Two resources today, both focused on SUCCESSIVE APPROXIMATION and STEALING FROM THE BEST.
First up, the great Japanese artist Hokusai, whose most famous work is the Great Wave Off Kanagawa. We all know it and have seen it used in various settings, either in its original form or as parody/hommage.
A quick confession: as many times as I have seen this blockprint, I have never realized — or at least never had it set in my mind — that there are three boats in the picture. People. Humans.
To our point today: Hokusai didn’t create this woodblock print until very late in life, and it was the last in a series of pieces depicting a large ocean wave. Each time he worked with this theme, his understanding both of water and of his craft increased. This is a lifelong SUCCESSIVE APPROXIMATION.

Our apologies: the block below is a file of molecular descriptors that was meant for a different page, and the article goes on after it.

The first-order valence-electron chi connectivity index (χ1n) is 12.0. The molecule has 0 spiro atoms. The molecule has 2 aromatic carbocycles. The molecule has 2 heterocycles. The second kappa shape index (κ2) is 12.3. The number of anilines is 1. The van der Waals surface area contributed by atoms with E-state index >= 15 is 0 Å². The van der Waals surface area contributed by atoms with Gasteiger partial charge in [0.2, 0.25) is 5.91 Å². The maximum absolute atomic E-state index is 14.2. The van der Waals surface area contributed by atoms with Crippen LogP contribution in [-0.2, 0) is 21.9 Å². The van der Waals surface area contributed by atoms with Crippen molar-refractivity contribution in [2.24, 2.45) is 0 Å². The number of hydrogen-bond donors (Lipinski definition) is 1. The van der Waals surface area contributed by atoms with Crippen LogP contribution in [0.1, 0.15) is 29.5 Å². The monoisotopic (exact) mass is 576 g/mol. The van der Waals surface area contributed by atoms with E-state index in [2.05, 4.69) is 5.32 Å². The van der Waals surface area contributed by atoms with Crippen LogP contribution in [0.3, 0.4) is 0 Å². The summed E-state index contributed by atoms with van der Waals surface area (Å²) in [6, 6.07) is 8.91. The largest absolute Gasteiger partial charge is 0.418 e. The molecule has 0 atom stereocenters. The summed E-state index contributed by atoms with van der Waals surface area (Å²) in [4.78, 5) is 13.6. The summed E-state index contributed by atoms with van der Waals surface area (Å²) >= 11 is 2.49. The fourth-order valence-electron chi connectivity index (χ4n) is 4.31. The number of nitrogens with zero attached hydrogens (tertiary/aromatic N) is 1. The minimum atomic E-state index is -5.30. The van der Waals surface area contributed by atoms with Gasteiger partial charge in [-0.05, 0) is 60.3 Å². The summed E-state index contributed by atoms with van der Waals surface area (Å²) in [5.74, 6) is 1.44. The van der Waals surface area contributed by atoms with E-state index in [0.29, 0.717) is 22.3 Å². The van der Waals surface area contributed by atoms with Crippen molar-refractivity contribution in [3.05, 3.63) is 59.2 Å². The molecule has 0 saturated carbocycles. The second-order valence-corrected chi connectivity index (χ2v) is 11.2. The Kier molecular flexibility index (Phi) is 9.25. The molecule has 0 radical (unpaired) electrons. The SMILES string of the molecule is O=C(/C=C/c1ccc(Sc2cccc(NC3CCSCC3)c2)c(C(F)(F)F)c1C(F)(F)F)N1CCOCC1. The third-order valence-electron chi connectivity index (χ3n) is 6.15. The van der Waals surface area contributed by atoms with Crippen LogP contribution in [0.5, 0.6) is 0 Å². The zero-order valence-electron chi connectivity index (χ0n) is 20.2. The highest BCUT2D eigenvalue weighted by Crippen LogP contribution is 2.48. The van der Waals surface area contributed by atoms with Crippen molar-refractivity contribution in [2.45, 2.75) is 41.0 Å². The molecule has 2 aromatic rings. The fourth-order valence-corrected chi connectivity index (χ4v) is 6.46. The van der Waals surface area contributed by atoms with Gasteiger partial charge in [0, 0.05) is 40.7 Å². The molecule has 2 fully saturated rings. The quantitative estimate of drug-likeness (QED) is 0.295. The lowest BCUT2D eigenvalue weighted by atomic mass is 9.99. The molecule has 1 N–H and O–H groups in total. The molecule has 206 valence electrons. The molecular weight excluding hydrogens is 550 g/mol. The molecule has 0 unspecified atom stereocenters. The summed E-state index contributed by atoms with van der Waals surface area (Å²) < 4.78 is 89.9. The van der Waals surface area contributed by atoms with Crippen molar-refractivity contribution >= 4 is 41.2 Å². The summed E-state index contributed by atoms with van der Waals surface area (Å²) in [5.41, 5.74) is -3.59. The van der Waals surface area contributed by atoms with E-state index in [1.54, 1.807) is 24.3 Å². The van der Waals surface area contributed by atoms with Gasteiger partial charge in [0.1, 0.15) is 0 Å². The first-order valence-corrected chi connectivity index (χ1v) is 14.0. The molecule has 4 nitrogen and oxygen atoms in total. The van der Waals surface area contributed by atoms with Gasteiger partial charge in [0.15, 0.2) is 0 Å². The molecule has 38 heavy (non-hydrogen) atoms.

I cannot give you a better outline than Open Culture has already done. Go see.
Our other example today is even more direct: Charles Dickens, always the entrepreneur, performed his A Christmas Carol on the circuit for years, and he performed from a full printed text which he cut apart, pasted into a notebook, and then edited in the margins.
In this article over at Atlas Obscura, you can see some of his process at work, and again, the article there explains his SUCCESSIVE APPROXIMATION better than I can.
And speaking of A Christmas Carol and SUCCESSIVE APPROXIMATION, I will refer you to my personal travails with that scenario over at my personal blog: A Christmas Carol: The Sleepover Edition.